Using A Biscuit Joiner To Make A Wooden Picture Frame
It's easy to make a hole in a wall, but how easy is it to fix one? It's easier than you might think to fix any size hole in your wall. Here are five easy tips to follow.
1. Determine the Size of Your Hole
Different size holes require slightly different repair methods. If you have a nail or small hole all you need to do is patch it with compound. After it has dried; sand the spot for a smooth finish.
If you're hall is slightly larger (about the size of a switch box opening), you can fill the hole with newspaper before applying the compound so provide more stability and so you can use less compound.
For medium size holes (those approximately 30" x 30"), you will need to use a technique called the "hot patch." In this case, you will need to fill the hole with some drywall with a flap on each edge.
For really large holes you will need to treat them as entirely new areas to be covered. You should remove any nails or screws that are showing in the framing and then cut a brand new piece of drywall. You will need to secure the drywall and then tape, sand and finish the new wall.
Measure your hole and then go from there. You want to make sure you are using the proper patching technique for the size hole you have.
Once you've decided on the technique you need to use to fill your hole, make sure that you have all the supplies you need at your disposal. It will save you precious time later on making sure you have enough compound mixed and the right tools to apply it. You will need to work somewhat quickly once the compound is mixed and ready so you don't want to risk it drying because you forgot to lay out all of the tools you need.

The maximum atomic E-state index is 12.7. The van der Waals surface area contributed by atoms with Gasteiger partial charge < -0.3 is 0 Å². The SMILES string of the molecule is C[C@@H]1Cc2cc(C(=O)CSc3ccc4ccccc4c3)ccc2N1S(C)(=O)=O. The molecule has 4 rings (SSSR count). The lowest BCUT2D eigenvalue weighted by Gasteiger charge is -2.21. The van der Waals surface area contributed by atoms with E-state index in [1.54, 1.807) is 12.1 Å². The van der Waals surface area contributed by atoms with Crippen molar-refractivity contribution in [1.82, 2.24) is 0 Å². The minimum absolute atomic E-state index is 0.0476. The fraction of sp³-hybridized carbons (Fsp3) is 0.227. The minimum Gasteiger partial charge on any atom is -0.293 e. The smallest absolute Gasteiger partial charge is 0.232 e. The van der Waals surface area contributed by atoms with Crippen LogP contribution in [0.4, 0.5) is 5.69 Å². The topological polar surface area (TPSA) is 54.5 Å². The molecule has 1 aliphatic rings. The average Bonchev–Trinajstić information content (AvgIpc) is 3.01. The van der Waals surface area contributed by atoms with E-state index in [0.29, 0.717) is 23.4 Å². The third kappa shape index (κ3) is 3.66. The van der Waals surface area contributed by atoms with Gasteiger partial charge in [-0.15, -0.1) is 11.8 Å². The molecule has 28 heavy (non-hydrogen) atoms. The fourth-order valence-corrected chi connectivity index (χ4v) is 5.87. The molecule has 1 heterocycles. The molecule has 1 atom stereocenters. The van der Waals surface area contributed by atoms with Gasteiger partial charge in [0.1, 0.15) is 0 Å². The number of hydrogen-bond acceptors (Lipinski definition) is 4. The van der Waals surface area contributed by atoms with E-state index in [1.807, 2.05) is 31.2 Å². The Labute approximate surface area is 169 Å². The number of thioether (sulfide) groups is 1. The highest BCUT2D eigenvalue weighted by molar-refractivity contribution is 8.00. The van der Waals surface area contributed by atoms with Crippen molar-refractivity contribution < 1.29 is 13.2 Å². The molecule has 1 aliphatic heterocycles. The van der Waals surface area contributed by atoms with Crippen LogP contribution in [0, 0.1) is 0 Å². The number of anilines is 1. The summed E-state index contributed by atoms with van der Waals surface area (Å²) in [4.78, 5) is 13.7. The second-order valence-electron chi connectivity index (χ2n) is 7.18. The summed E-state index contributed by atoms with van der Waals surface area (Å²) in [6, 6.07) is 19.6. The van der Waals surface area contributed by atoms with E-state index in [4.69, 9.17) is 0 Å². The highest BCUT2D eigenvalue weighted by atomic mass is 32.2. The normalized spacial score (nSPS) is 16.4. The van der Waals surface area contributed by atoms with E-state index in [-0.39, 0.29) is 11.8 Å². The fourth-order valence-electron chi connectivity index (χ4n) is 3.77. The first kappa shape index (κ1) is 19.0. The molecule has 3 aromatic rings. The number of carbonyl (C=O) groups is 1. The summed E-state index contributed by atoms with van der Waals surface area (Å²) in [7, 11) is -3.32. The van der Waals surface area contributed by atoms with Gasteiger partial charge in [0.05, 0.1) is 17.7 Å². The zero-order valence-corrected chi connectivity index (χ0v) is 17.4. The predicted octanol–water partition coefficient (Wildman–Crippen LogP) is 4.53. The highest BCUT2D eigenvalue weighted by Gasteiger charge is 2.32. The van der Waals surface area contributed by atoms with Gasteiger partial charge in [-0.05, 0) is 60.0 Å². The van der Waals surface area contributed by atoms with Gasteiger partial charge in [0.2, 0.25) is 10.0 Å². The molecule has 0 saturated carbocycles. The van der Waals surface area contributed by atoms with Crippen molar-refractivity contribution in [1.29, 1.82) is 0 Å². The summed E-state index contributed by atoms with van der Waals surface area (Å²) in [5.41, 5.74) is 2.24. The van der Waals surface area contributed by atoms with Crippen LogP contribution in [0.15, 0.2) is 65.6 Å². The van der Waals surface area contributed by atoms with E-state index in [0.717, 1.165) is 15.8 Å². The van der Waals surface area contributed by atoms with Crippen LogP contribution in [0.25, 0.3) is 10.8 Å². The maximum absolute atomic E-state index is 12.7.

If you are filling a larger hole, make sure that you have the drywall cut and ready before you even think about mixing compound. At this stage it might be good to double check the size of your hole so you are absolutely sure that the technique you've decided to use is the correct one for a hole of that size. You don't want to get halfway through filling the hole and then decide that you need backing material like newspaper to hold the compound in place.
3. Don't Over Spackle
Though you many assume that applying enough of your compound will solve all of your problems, that won't necessarily be the case. If you have a medium or large hole, only using compound won't be effective because it has nothing to grip onto to. The result will be a very unstable patching that will likely crack or fall apart. Even on small patch-ups, you don't want to apply too much compound. The secret with compound application is to apply as little as possible and as smoothly as possible. If you apply too much compound or it is applied unevenly, you will have a fair bit of sanding work ahead of you and in some cases the compound can still be seen once painted over. Remember that moderation is the key.
4. Have a little patience
When trying to complete a new home project, you are often anxious to get moving. In this case, you do need to take your time and make sure that your compound is completely dry before moving on to the sanding and finishing stages. If you try to sand before the compound is dry you may make more of a mess than you had at the start or you may need to start from scratch. Follow the directions on the compound you are using, particularly in terms of drying time. Take a bit of time away from the project â€" remember a watched pot never boils. This is a really good time to clean all of your tools so the compound doesn't have a chance to dry on them.
5. Sanding and Finishing
Even though your hole may seem smooth, you don't want to skip the sanding process. There may be little ridges that you cannot see, but which will become more obvious once you begin painting. Sand the area lightly so that you do not take off too much compound. Clean the area of all dust from the sanding and then proceed to the painting stage